I can’t believe my son is going to be seven. His birthday is right around the corner and, just like his sister, each year that passes in his life makes me feel just a touch more ancient.
Lucas’s birthdays used to be bittersweet. When your child is non-verbal and has Autism, especially early on, birthdays can be seen as missed goal dates in your mind. You’re so focused on what milestones they fell short of by three, four, or five that the celebration itself gets lost in the shuffle.
As I mentioned, though, time moves on and, as it does, it brings perspective. My little guy grew into his own person and I love him for it. He might not be who I expected him to be, but no one ever fully becomes who you expect them to be. The best you could hope for is that they turn out to be spectacular and that’s exactly what my little man became. The cloud of uncertainty cleared a bit as I watched him come into his own and I was able to finally celebrate all the things my son was, rather than what he wasn’t.
There is one question, though, that I do hear from people. I’ve been asked on more than one occasion by more than one person and it’s enough to knock you for a loop.
Does he know it’s his birthday?
Before anything, I want to say that I’m not offended when this is asked. Sure, I’d rather not talk about it in the middle of his birthday party or another inappropriate time, but as long as it’s said without malice, the question itself is fine. Frankly, I’d rather friends ask questions they have about Lucas rather than wonder from afar.
When it comes to his awareness of the reason behind birthdays or holidays in general, there are actually three possible responses to it.
The first answer is “Of course he does!” That’s the feel good answer of optimism that you expect to read in a blog. It’s like when someone assures you 100% that a relative who passed away is looking over you. It feels good to say it. It feels good to think it. In the end, though, you know it’s a guess. I don’t do that with Lucas and his understanding. That wouldn’t be fair to him and would make assumptions I have no right to make. If the answer isn’t a definite “yes”, I won’t say it is. I owe him that.
The second answer is “Nope.” That’s the pessimistic answer. It’s the one that would earn me a sympathetic hand on the shoulder and a hug to help me cope with this horrible joyous birthday celebration. However, just like offering a resounding “absolutely” with my chest puffed out with pride, a pitiful “no chance” with my head hung to the floor would be just as disingenuous. The answer is no more the hard “no” than it is the uplifting “yes”.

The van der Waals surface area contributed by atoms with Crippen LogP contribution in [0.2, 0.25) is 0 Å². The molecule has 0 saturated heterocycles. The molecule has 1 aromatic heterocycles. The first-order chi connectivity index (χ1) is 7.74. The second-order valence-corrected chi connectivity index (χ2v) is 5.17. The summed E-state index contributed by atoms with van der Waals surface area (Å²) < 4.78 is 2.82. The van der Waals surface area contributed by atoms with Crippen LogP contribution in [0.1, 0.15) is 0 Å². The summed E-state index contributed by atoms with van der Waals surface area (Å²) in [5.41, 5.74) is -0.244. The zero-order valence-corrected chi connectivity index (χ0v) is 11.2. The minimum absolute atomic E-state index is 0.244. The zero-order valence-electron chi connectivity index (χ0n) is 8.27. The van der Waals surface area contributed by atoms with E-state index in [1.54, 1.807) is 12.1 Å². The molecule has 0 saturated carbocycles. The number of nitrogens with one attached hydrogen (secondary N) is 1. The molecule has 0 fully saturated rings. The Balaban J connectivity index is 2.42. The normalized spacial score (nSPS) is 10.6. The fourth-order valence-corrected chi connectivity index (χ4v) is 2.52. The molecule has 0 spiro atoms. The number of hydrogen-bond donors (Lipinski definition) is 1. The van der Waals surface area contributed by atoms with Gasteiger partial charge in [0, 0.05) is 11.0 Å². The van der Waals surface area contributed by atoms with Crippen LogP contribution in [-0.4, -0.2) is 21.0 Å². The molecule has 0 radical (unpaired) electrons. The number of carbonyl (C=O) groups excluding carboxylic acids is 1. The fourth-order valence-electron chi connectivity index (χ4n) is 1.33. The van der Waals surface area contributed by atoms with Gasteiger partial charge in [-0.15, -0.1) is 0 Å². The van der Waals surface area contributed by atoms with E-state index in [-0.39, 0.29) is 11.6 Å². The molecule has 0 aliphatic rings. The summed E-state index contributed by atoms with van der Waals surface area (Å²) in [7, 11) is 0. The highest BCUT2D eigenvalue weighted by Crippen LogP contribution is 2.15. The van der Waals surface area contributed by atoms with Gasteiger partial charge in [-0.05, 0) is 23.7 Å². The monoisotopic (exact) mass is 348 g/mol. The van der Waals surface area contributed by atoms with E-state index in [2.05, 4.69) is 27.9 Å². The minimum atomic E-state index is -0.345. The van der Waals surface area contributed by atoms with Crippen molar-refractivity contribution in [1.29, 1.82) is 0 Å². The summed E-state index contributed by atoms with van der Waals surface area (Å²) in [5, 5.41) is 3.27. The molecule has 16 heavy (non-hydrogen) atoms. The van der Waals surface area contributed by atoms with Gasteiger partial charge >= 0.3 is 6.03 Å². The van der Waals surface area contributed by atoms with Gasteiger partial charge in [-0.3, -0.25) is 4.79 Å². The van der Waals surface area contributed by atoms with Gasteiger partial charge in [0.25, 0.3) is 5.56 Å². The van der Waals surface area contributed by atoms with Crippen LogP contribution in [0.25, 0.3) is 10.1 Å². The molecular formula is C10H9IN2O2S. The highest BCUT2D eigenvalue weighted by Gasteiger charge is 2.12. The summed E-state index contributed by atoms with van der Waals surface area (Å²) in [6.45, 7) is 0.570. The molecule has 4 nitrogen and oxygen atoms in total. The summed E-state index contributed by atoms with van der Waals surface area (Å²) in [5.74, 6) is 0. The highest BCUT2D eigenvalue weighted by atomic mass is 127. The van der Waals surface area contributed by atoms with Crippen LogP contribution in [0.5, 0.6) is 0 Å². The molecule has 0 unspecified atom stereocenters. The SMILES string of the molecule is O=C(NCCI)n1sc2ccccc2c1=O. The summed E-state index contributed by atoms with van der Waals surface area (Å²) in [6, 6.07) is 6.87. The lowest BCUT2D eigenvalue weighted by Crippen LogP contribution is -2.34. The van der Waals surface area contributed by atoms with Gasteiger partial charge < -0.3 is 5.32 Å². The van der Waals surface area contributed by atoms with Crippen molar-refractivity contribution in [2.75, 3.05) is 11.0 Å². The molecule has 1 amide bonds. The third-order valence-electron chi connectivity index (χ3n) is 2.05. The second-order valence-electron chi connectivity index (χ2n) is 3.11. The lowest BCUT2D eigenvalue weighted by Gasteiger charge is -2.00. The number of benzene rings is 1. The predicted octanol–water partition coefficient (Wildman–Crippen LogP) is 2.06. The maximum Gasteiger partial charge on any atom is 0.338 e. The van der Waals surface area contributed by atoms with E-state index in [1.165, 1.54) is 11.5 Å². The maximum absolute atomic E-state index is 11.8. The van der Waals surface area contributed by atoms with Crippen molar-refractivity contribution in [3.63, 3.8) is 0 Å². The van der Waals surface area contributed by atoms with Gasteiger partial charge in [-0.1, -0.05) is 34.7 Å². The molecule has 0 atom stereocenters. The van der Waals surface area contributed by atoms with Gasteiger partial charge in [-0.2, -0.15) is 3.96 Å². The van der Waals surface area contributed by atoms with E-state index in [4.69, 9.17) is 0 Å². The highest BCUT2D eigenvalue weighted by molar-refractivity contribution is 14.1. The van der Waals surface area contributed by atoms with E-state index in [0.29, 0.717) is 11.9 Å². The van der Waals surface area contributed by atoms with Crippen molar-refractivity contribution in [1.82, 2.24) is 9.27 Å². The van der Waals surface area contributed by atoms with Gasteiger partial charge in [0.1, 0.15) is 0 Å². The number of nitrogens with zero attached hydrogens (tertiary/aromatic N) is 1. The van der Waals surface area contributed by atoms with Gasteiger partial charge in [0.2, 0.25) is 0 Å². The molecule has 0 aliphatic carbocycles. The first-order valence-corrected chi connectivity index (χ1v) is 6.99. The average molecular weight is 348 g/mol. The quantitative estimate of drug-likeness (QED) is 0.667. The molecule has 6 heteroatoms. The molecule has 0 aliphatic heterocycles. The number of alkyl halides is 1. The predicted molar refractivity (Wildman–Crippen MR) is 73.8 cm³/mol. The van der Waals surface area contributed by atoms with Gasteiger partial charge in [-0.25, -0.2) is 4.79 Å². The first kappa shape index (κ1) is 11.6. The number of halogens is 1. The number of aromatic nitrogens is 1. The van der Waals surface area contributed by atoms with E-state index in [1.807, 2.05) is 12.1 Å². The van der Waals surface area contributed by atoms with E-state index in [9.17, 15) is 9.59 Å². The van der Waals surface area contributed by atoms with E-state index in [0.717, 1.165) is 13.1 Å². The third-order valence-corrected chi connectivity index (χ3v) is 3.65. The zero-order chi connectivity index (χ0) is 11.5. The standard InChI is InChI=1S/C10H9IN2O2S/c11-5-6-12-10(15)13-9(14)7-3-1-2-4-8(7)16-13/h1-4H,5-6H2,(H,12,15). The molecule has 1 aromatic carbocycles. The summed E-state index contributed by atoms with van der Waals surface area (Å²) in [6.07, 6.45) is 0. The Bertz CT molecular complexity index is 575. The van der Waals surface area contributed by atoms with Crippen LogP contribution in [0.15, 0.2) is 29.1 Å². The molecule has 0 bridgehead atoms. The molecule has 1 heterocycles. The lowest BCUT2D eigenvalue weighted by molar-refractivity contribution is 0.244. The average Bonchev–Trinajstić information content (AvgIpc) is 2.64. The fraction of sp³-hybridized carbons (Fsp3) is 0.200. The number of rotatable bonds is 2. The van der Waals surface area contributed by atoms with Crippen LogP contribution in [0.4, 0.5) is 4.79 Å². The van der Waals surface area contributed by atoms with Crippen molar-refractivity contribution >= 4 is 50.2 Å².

The third and true response is “I don’t know.” Yeah. Feels flat in some ways, right? People don’t like to hear “I don’t know”s. There’s nothing satisfying in that. We want to know things for sure and, when we don’t, it can drive us crazy.
While I don’t’ have definite answers, I do have a few clues that he does understand the day more than we may realize. When Lucas was about four, he and I attended his classmate’s birthday party at a local play gym. It was only about a week after my son’s birthday and all went well until it came time for the cake.
Why? Because he broke into tears right in the middle of the song. Both surprising and heartbreaking, I had to take him out of the pizza/cake room until the singing had stopped.
I wasn’t sure what happened. He had just celebrated his own day and had no issue with the birthday anthem being sung then. In fact, he liked it. When I explained what happened to his teacher at the time, she offered an explanation that I thought was crazy, but have come to realize was actually pretty spot-on.
Maybe he was jealous.
I think about that every once in a while and, with each passing age, I believe it a little more. In fact, every year just as we hit his birthday month, I start singing Happy Birthday to him at random moments. He smiles big and I can see that he knows it’s special. He has never cried when it’s sung directly for him.
My son’s birthdays aren’t traditional. He doesn’t get excited over gifts or beg to do something special. He does, however, love cake and being around us as a family. Whether we’re swimming in a pool or just sitting in the living room, Lucas is an easy-going low-maintenance kid. We might not do the things another seven year old wants to do on their birthday, but we do what my seven year old wants to do on his birthday. That’s what’s important.
Sure, I wish I could ask him if he knows the reason for our singing or if he understands what it means to be seven. I wish he could tell me that definite yes or no. In the end, though, it doesn’t make any difference at all. I don’t need to know that. What I need to know is that on that day, Lucas will be happy and it will be because we make sure of it. That’s what family does for each other on special days.
When you think about it, that’s actually the only thing that really matters. If I had a day full of my favorite food, entertainment, and people, I’d be ecstatic. Not knowing the reason or why it’s happening on that precise date wouldn’t make it any less awesome.
I may not have a lot of definite yeses when it comes to my kid’s birthday, but the one yes I have is the most important one. Did I give him the best day possible? As long as I can answer yes to that, nothing else matters.
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